Oligodendrocytes are key neural cells responsible for producing myelin sheaths that wrap around neuronal axons in the central nervous system. Considering that thymosin β4’s (Tβ4) ability to promote neurological recovery in a range of neurological diseases has been well established, Chopp & Zhang (2015) propose oligodendrogenesis as the common link by which Tβ4 supports and promotes recovery after neural injury and neurodegenerative disease.
Citing Tβ4’s propensity to alter cellular expression and target multiple molecular pathways involved in neurovascular remodeling and oligodendrogenesis, it warrants further study into Tβ4 as a restorative/regenerative therapy for neurological injury and neurodegenerative diseases.
Traditional treatment of neurological diseases, including stroke, traumatic brain injury (TBI), and multiple sclerosis have typically focused on the reduction of lesions and produced no effective or beneficial long-term therapeutic outcomes. As a result, new proposals suggest renewed focus on therapeutic efforts designed to facilitate the restorative process present after injury and with specific focus on the enhancement of neurovascular recovery resulting in improved neurological recovery.
Among the many benefits of using Tβ4 in the restorative/regenerative therapeutic process is that, unlike neuroprotection treatments that must be introduced to damaged tissue before irreversible damage occurs, this treatment can be administered several days – even weeks – after injury and still stimulate the naturally-occurring regenerative process that has been demonstrated to be beneficial in treating several conditions, including stroke and TBI.
Specifically, Tβ4 promotes the remodeling and restoration of the CNS/PNS post-injury and has been shown to improve neurological recovery by allowing for improved neurovascular plasticity, neurite outgrowth, myelination of axons, as well as increasing the production and release of trophic factors to further support the remodeling of the nervous system.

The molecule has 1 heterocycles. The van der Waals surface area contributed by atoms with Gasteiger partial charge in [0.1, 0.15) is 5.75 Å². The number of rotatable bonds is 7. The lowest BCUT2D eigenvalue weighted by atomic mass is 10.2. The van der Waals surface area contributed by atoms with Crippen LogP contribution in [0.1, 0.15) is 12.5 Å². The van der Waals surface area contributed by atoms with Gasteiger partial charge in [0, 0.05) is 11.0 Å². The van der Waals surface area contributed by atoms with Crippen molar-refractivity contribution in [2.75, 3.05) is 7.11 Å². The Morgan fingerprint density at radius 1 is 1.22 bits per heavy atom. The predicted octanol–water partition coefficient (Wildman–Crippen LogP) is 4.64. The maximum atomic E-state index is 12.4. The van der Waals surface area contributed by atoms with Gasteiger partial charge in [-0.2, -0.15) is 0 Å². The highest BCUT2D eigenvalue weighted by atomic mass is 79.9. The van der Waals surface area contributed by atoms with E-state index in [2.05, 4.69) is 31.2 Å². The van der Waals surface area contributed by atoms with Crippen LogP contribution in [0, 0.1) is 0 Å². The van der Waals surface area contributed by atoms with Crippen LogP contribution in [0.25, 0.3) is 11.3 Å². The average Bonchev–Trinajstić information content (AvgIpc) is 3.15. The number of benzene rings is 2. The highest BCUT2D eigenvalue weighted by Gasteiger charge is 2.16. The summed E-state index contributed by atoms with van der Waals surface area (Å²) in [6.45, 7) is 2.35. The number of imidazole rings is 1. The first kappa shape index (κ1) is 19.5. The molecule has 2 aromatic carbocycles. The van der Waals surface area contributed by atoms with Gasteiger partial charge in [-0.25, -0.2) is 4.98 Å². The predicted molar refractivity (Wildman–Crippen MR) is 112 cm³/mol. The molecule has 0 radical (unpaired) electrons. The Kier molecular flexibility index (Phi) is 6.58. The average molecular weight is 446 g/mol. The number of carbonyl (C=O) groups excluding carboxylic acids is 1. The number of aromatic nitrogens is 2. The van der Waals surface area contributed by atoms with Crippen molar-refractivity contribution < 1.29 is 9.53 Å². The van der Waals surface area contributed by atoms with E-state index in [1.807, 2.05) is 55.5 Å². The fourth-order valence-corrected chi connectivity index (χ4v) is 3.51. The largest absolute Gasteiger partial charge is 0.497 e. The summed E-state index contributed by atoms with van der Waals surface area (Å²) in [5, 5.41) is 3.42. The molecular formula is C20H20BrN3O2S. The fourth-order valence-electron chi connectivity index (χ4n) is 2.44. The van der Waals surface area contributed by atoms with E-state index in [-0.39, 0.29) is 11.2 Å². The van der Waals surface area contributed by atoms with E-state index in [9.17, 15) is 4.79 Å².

Multiple animal models have demonstrated that Tβ4 facilitates the restorative neurological process by simulating oligodendrocytes (OLGs) and specifically OLG progenitor cells (OPCs) in the CNS. It appears that Tβ4 expedited multiple pathways of neurological recovery by stimulating tiny non-coding RNAs known as microRNAs to promote the generation, translation, and differential of OPCs and OLGs.
While these findings are promising, what remains yet unknown is specifically how Tβ4 affects, or perhaps more appropriately, influences, microRNAs to communicate specific neurological restorative and regenerative instructions among various cells. The predominant theory emerging from relevant research is that this process of intercellular communication is created and moderated by tiny lipid particles known as exosomes.
Considering the safety of Tβ4 for use in human trials and the potential for Tβ4 to treat neurological injury and degeneration, future clinical trials focusing on Tβ4’s specific influence on exosomes, and as a therapeutic restorative for neurological treatment and regeneration, is thought to hold promising clinical translation for future treatments of neurological disease and injury.